Yet, something not unlike this happened to the Apostles and the Virgin Mary when they were gathered in the Upper Room to pray for the coming of the Holy Spirit. When the Spirit came upon the Apostles, they emerged as bold and fearless witnesses to the Good News of Christ’s Resurrection and spent the remainder of their lives preaching the Gospel & building up the Church, expending even their lives for the sake of Christ. Listening to this evening’s reading from the Acts of Apostles, we were reminded that we too have received the Holy Spirit. In that conviction, born of faith and confirmed by experience, we have gathered for this Red Mass, this Mass of the Holy Spirit, so that you and I, and all those involved in the administration of justice, will indeed welcome the influence of the Holy Spirit more robustly in our lives, …not only to strengthen and encourage us in the challenges of professional life but also to help us serve the cause of truth, freedom, and the common good. It is no small thing that we pray for.”

Read the complete homily HERE.

Archbishop Lori’s Remarks: Mass for Dreamers, 9/13/2017

 

My thanks to Father Bruce Lewandowski and the St. Patrick/Sacred Heart of Jesus community for organizing this Eucharist. Now more than ever we need to come together as one community of faith, to raise our voices and our prayers on behalf of those in need of our support and our fraternal love.

The cancelation of DACA is not only an immigration issue, but it is also a moral issue. As Catholics and people of faith, we are called to defend life at every stage, and the lives of these young people are being unnecessarily being put at risk by the threat of deportation and separation from the only country many of them have ever known, as well as separation from family, friends, jobs, schools, and their livelihood.  This is cause for great and unnecessary worry and suffering.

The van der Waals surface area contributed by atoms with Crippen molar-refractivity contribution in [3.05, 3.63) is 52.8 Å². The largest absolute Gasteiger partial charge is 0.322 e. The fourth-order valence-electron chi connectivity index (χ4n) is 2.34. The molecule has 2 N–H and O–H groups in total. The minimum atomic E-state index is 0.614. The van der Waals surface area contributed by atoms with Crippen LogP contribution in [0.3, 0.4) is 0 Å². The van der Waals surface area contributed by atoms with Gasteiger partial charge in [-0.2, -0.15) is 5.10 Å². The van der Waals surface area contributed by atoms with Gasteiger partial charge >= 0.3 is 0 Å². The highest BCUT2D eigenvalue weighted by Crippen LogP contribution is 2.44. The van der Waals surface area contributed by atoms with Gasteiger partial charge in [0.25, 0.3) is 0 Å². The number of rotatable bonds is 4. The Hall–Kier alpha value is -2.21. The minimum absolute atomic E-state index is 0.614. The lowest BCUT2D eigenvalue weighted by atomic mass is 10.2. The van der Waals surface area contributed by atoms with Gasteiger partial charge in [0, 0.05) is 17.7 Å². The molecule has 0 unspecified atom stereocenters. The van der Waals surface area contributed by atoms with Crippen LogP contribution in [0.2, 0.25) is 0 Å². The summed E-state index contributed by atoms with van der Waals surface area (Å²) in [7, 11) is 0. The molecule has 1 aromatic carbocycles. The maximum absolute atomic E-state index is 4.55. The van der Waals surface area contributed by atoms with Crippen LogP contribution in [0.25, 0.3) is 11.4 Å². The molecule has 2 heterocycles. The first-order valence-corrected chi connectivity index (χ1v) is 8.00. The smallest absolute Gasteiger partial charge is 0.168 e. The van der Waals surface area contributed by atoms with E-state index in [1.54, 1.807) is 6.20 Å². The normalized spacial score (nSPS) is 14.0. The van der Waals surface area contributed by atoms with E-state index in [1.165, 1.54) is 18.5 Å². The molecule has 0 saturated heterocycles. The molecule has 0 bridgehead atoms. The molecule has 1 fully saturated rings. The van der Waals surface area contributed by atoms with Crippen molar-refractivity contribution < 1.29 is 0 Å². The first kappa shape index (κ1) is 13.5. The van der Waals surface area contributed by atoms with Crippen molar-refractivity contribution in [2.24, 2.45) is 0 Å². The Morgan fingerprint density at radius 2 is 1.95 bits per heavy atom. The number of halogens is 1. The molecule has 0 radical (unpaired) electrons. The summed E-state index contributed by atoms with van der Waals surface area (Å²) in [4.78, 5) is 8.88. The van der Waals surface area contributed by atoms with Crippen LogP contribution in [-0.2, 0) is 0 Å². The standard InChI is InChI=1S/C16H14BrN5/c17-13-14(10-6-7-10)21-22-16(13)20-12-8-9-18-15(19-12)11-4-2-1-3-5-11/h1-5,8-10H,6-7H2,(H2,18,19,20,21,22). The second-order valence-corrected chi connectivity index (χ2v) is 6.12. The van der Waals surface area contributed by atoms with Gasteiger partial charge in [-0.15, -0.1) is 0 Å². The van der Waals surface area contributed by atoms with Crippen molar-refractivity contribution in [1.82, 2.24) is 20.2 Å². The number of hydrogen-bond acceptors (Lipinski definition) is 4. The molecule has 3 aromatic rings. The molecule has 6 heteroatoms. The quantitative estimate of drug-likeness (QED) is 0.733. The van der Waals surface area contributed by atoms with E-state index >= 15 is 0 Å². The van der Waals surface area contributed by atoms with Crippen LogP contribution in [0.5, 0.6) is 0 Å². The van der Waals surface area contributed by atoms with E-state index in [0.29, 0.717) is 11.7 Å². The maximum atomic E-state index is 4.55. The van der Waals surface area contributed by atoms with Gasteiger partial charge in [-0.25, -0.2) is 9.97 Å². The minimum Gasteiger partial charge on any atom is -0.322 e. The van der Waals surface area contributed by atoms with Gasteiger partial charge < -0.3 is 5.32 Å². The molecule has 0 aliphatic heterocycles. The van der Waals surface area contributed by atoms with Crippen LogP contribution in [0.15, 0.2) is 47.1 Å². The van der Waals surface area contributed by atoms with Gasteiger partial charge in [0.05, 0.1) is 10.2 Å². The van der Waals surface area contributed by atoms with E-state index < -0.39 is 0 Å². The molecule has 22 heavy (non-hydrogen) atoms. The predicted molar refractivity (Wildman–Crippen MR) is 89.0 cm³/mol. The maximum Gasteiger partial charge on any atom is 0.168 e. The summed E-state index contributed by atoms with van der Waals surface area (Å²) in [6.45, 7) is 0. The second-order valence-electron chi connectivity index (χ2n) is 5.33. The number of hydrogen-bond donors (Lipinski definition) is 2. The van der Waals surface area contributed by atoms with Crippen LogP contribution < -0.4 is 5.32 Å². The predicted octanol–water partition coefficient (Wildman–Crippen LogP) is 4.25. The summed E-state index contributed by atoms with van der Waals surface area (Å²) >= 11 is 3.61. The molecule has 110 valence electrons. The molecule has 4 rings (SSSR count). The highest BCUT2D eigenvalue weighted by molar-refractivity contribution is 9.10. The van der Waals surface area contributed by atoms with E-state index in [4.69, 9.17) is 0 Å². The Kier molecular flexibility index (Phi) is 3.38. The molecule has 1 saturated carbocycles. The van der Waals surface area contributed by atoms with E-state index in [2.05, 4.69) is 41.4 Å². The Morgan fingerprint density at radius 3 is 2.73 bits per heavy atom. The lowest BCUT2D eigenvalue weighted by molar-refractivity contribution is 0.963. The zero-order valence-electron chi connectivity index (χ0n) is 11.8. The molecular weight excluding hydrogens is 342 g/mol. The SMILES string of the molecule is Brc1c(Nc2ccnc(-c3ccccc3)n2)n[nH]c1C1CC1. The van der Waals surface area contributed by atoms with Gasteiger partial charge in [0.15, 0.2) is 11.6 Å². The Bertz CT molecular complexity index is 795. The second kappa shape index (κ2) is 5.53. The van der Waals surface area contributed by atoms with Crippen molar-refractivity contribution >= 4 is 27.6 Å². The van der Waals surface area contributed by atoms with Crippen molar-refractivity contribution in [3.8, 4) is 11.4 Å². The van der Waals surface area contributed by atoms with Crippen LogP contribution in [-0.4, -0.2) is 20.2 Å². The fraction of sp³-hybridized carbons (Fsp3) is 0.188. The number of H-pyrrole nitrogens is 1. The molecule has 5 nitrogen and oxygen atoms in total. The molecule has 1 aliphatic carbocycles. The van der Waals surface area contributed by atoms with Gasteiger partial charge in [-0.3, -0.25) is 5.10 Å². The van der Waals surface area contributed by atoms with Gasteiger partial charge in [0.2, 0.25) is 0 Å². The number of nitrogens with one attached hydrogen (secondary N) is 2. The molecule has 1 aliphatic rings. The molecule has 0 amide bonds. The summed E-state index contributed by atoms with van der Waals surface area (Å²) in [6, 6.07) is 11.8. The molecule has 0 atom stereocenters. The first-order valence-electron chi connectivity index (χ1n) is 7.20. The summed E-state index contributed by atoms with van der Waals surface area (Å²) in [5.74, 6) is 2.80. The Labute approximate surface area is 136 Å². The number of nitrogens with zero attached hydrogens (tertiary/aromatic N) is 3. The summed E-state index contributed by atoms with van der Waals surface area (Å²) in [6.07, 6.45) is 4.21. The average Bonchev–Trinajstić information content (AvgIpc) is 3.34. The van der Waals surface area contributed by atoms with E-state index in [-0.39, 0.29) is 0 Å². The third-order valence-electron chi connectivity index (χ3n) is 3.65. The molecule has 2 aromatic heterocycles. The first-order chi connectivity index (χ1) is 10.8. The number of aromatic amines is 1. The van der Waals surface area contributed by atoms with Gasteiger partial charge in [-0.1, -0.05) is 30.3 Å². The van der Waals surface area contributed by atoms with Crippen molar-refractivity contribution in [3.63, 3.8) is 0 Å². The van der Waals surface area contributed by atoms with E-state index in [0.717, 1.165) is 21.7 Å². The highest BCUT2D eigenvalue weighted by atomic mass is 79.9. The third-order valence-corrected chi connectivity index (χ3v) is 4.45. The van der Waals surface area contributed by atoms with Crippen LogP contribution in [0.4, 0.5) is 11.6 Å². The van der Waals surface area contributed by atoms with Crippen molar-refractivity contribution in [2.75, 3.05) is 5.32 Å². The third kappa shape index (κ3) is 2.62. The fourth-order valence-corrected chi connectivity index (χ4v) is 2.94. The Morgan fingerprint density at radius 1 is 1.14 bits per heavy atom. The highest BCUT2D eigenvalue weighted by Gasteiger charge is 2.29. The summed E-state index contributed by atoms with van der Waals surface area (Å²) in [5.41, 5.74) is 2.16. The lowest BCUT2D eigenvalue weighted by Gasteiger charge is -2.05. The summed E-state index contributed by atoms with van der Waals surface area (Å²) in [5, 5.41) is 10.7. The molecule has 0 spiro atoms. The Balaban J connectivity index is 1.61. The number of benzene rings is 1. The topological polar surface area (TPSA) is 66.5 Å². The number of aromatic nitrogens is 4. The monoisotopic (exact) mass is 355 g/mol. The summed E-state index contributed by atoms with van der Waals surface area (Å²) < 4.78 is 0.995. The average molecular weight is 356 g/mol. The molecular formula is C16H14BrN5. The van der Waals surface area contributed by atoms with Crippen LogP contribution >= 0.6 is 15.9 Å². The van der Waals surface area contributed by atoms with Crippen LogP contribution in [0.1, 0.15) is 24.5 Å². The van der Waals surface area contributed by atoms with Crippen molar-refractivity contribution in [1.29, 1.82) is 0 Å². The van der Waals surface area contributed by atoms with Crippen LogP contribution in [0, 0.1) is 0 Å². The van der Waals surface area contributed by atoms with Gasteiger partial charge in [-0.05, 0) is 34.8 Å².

Furthermore, this ruling by the administration denies young people a life of opportunity and it deprives our country of their talents. As Pope John Paul II expressed in his encyclical Evangelium Vitae: “Every threat to human dignity and life must necessarily be felt in the Church’s very heart; it cannot but affect her at the core of her faith… Today this proclamation is especially pressing because of the extraordinary increase and gravity of threats to the life of individuals and peoples”. Young people represent the present and the future of the Church; you are indispensable for the progress of this country and of the Church. You are a treasure we must care for.

I join my brother bishops in imploring the administration to show mercy and compassion for those seeking refuge, and to advance the American value of freedom through providing safe harbor to those fleeing tyranny and religious persecution.  Doing the contrary goes against our American values, but most importantly, against our Christian values.  As Americans and people of faith, we are better than that.  We must be better than that.

My dear young people and families, please know that you are not alone. As my brother bishops have declared, “regardless of your immigration status, you are children of God and welcome in the Catholic Church. The Catholic Church supports you and will advocate for you.” The United States is not only your country, it is also your home.

It is very fitting that today’s Gospel speaks to us about the poor, the lonely, the weeping and the persecuted. Brothers and sisters know that “your reward will be great in heaven”. Let us then, put our trust in God.

More on the Dreamers Mass from the Baltimore Sun: “Baltimore archbishop calls for mercy for ‘Dreamers’ during Mass at Fells Point church”